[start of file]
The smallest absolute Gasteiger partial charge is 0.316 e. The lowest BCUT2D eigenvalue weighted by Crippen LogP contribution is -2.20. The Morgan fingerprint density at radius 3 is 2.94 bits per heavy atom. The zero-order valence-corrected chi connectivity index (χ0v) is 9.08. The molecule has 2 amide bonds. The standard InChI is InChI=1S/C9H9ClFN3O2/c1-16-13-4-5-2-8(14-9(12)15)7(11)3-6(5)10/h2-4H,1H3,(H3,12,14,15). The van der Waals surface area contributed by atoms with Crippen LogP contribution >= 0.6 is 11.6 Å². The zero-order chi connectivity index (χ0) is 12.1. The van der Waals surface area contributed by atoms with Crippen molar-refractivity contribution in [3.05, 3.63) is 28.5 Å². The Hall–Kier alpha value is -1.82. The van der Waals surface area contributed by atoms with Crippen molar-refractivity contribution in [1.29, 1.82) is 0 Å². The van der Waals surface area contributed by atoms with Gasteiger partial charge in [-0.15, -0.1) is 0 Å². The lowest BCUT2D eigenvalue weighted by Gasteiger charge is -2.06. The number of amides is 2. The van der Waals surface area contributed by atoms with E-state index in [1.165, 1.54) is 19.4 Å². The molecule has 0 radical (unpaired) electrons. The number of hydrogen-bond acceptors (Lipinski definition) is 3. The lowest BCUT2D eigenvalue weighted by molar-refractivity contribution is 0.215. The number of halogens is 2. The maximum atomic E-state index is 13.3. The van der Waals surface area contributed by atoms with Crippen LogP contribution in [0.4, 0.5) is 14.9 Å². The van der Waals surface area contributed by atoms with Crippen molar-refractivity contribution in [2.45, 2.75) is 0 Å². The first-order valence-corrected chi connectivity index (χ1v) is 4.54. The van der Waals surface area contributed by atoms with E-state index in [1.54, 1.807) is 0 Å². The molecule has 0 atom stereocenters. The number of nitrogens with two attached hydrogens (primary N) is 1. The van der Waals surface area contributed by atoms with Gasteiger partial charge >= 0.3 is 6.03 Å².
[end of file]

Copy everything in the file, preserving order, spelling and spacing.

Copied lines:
The smallest absolute Gasteiger partial charge is 0.316 e. The lowest BCUT2D eigenvalue weighted by Crippen LogP contribution is -2.20. The Morgan fingerprint density at radius 3 is 2.94 bits per heavy atom. The zero-order valence-corrected chi connectivity index (χ0v) is 9.08. The molecule has 2 amide bonds. The standard InChI is InChI=1S/C9H9ClFN3O2/c1-16-13-4-5-2-8(14-9(12)15)7(11)3-6(5)10/h2-4H,1H3,(H3,12,14,15). The van der Waals surface area contributed by atoms with Crippen LogP contribution >= 0.6 is 11.6 Å². The zero-order chi connectivity index (χ0) is 12.1. The van der Waals surface area contributed by atoms with Crippen molar-refractivity contribution in [3.05, 3.63) is 28.5 Å². The Hall–Kier alpha value is -1.82. The van der Waals surface area contributed by atoms with Crippen molar-refractivity contribution in [1.29, 1.82) is 0 Å². The van der Waals surface area contributed by atoms with Gasteiger partial charge in [-0.15, -0.1) is 0 Å². The lowest BCUT2D eigenvalue weighted by Gasteiger charge is -2.06. The number of amides is 2. The van der Waals surface area contributed by atoms with E-state index in [1.165, 1.54) is 19.4 Å². The molecule has 0 radical (unpaired) electrons. The number of hydrogen-bond acceptors (Lipinski definition) is 3. The lowest BCUT2D eigenvalue weighted by molar-refractivity contribution is 0.215. The number of halogens is 2. The maximum atomic E-state index is 13.3. The van der Waals surface area contributed by atoms with Crippen LogP contribution in [0.4, 0.5) is 14.9 Å². The van der Waals surface area contributed by atoms with Crippen molar-refractivity contribution in [2.45, 2.75) is 0 Å². The first-order valence-corrected chi connectivity index (χ1v) is 4.54. The van der Waals surface area contributed by atoms with E-state index in [1.54, 1.807) is 0 Å². The molecule has 0 atom stereocenters. The number of nitrogens with two attached hydrogens (primary N) is 1. The van der Waals surface area contributed by atoms with Gasteiger partial charge >= 0.3 is 6.03 Å².